Neil: You can't be on the side of the children if you punish them and storm at them.
Stickers signify praises, and if one child receives a sticker on his work and another does not, it promotes self depreciation. It internalizes that child to believe that his work is not good work therefore he will get more bad marks on his papers. At Summerhill, a child knows that he is approved off.
Kohn: It is also the teacher's responsibility to facilitate a proess by which kids come to grapple complex ideas. Teaching naturally does not include sugarcoating with praises and offering kids little doggie biscuits for doing and remembering what we tell them.
Rafferty: Schooling is not a natural process and it is highly artificial. No boy in his right mind ever wanted to study long division and historical dates when he could be out and about climbing trees.
Kohn: It's given that a child will be more interested in other things. You won't expect kids to jump up and down to do a problem. However that doesn't give teachers a license to treat kids like pets when the task is uninteresting. The more you reward someone for doing something, the less interest that person will tend to have in whatever he or she was rewarded to do.
Lara: A student may not know exactly what they want to do but they have an idea of what they enjoy doing. In OPRF, there are mandatory classes a student needs to take in order to graduate and so these classes take up time in which they could be doing something they like.
Rafferty: If students picked their classes that would be granting them compete freedom and that isn't the main goal of the instructional process.
Neil: The function of a child is to live his own life, not the life according to the purpose of the educator who thinks he knows what's best.
Lara: There are teachers that practice the concept of banking education where the students become containers in which the teachers narrate and fill them with material. The student memorizes these information except they don't fully grasp the material or understand what it means.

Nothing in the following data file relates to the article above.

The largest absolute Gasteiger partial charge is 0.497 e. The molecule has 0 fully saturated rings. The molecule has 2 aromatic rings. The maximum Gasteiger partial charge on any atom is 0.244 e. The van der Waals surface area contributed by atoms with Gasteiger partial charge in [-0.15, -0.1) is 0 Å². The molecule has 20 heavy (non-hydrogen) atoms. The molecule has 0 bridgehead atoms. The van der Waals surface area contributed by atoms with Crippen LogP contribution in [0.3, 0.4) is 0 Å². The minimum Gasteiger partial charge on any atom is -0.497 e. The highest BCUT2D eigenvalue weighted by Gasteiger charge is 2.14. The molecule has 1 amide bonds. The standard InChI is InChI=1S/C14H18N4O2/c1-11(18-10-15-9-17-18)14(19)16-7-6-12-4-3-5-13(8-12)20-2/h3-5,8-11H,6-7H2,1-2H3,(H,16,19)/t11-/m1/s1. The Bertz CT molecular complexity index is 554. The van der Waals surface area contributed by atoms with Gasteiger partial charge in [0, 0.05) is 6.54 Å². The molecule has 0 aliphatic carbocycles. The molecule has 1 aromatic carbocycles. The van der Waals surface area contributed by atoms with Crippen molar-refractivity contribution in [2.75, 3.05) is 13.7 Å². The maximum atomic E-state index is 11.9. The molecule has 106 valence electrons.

Kohn: In my 3 C's of motivation, the first C stands for content and this is where the teacher asks the question, "Has the child been giving something worth learning?". The third C is choice and the teacher's role is making the kids think about what they're doing and why. Kids learn to make good choices not by following directions.
Lara: I agree, and instead of praises there should be positive motivation coming from the teacher using support and encouragement. Teachers should engage their students in the lesson. Students should take on the responsibility of being an active participator during the in class discussions. They are to make sure that they ask questions so the teacher has a better grasp with what ideas or concepts his or her students are not coming into focus with.
Neil: In Summerhill, the student and teacher are equal. Even though they know I am bigger and more knowledgeable it does not matter when I meet them on their ground. These kids don't fear the staff, and the absence of fear makes free children not easy to be influenced.
Rafferty: I cannot comprehend how Summerhill can be considered a school. Sure students will work with a will and an interest but their achievements are meager!
Things can be certainly learned here but things can also be learned in pool has, drag races, discotheques. The only difference is that we don't call these places school.
Lara: I don't think the purpose of school is to attain happiness, but it can certainly be a tool that can shape you positively and help you get happiness. There should be a balance with how much freedom the school gives you but there should also be rules and responsibilities for the students to follow and the classes they have to take. For this to work, both parties must work in harmony to communicate with each other. Ideal changes can be a possibility if the school fit's the needs of students and a teacher changes the curriculums and methods to better benefit the students.
About Author / Additional Info: